• 3. No person may light any object on fire except for smoking devices designed for smoking.
  • 4. No person shall engage in behavior that constitutes as harassment toward private property owners, residents or neighbors regardless of their support or opposition of the proposed trail.
  • 5. No person shall engage in behavior that constitutes as harassment toward City staff.
  • 6. No person shall engage in unsafe action during trail construction or during trail maintenance.

Consequences for not abiding by this Code of Conduct may result in the termination of a trail application or the removal of an existing permit.

Do tax payers have to pay for newly permitted trails? 

  • No. Trails that are permitted through this program are not provided with funds for trail development. This program provides technical support as well as a pathway to permit for eligible trails. However, we do work to inform those who subscribe to our eNewsletter and who inquire with us directly about grant opportunities to support trail development and maintenance across the City of Portland. 

Still have a question? Email us at trails@portlandoregon.gov and will add your question to the FAQ page! 

Updated June 2019

Ask Mrs. Trails: Nicole Lewis

Trails are important in our regional parks system, and Metro is about to release its Parks and Nature ADA Transition Plan later this summer. Nicole Lewis, a regional planner with Metro Parks and Nature, talked to us about that plan, her connection to trails, and her favorite trail.

Could you tell us who you are and how you are connected to trails?

I am a regional planner with Metro Parks and Nature. My connection to trails is personal and I hope will be life-long. As a kid, I discovered the colors and textures and scents of my home along the trails of Marquam Hill and Washington and Forest parks (I may have wandered off-trail a bit in my teenage years). As a young adult I explored the leading edges of both my confidence and openness to healing on trails thousands of miles away.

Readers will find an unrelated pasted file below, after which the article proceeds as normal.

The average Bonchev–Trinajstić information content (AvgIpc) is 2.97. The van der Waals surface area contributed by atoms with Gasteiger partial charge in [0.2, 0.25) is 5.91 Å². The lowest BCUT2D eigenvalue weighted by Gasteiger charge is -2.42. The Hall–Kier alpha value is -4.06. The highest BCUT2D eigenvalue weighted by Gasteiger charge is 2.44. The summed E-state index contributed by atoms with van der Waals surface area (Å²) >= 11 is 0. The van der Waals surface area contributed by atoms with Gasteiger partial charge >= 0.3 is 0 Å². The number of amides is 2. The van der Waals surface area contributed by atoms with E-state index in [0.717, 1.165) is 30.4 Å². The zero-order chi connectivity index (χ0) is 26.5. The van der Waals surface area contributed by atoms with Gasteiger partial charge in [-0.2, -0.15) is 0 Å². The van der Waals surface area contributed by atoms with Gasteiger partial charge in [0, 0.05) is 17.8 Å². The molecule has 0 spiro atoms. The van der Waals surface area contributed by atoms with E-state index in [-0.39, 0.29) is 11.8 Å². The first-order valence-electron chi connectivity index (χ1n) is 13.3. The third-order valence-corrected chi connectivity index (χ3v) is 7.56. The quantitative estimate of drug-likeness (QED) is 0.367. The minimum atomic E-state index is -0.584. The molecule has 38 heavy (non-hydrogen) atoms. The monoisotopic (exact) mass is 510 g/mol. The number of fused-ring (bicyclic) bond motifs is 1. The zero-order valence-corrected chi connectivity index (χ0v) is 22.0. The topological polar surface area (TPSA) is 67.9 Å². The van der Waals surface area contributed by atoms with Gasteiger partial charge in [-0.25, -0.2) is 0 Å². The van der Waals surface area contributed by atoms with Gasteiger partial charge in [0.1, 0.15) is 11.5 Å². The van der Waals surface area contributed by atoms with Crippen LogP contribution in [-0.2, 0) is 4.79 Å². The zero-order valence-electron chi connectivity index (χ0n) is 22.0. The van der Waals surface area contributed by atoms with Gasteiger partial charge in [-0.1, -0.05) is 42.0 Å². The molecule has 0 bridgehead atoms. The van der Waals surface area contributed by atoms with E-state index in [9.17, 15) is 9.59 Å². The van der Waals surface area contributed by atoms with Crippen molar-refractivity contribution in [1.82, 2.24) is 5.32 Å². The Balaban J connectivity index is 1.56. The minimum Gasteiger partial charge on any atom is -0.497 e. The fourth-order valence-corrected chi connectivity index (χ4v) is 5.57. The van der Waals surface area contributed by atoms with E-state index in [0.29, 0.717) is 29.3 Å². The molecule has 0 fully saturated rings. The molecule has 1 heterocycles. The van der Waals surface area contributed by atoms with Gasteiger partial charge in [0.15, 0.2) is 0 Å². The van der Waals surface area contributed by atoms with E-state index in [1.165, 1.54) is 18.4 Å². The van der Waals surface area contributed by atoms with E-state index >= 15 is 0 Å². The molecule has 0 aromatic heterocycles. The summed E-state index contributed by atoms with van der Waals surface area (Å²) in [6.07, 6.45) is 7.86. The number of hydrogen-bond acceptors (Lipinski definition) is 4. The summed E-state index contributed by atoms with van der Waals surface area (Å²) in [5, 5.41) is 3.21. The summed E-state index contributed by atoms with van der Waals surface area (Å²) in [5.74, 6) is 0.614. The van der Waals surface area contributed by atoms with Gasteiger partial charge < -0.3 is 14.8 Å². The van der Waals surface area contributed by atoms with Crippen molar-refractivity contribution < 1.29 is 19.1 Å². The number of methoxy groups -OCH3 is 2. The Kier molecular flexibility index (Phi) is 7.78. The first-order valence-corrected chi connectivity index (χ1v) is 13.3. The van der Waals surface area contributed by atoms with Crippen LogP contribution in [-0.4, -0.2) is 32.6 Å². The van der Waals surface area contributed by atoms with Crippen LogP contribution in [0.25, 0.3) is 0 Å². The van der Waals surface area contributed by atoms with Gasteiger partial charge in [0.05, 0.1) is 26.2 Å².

Some days my professional connection to trails feels accidental, but my path into public service with a conservation focus was no accident. A portion of my work is about helping make the trail system that Metro stewards more accessible and inclusive for people with disabilities and multiple generations, through a focus on strengthening related agency policies and practices.

 

What is your favorite part about trails?

I enjoy the human and technical side of trails. I’ve really enjoyed learning, decoding and sharing the planning and design guidelines for making trails accessible. The federal Guidelines for Outdoor Developed Areas published by the U.S. Access Board provide a great place to start. For me personally, I love getting a little lost on a trail, or being so deep in that forward is the only way to go. I love finding the unexpected, and taking my boys (2yrs and 4yrs) on a trail adventure that may be their greatest adventure yet.  Photo: Hikespeak.com

 

You mentioned that you are leading the Metro Parks and Nature ADA Transition Plan. Could you tell us more about that?

 Americans with Disabilities Act is civil rights legislation. And it’s almost thirty years old! A transition plan focuses on the built environment – including trails and other outdoor recreation facilities. The plan is largely about removing physical barriers to help fulfill an agency’s responsibilities under the ADA. While compliance is critical, I hope we use the Metro plan as a stepping stone to offer something much greater. In my mind, the greater goal is a demonstrated commitment to and investment in proactive inclusion in all outdoor recreation programs and experiences across the region.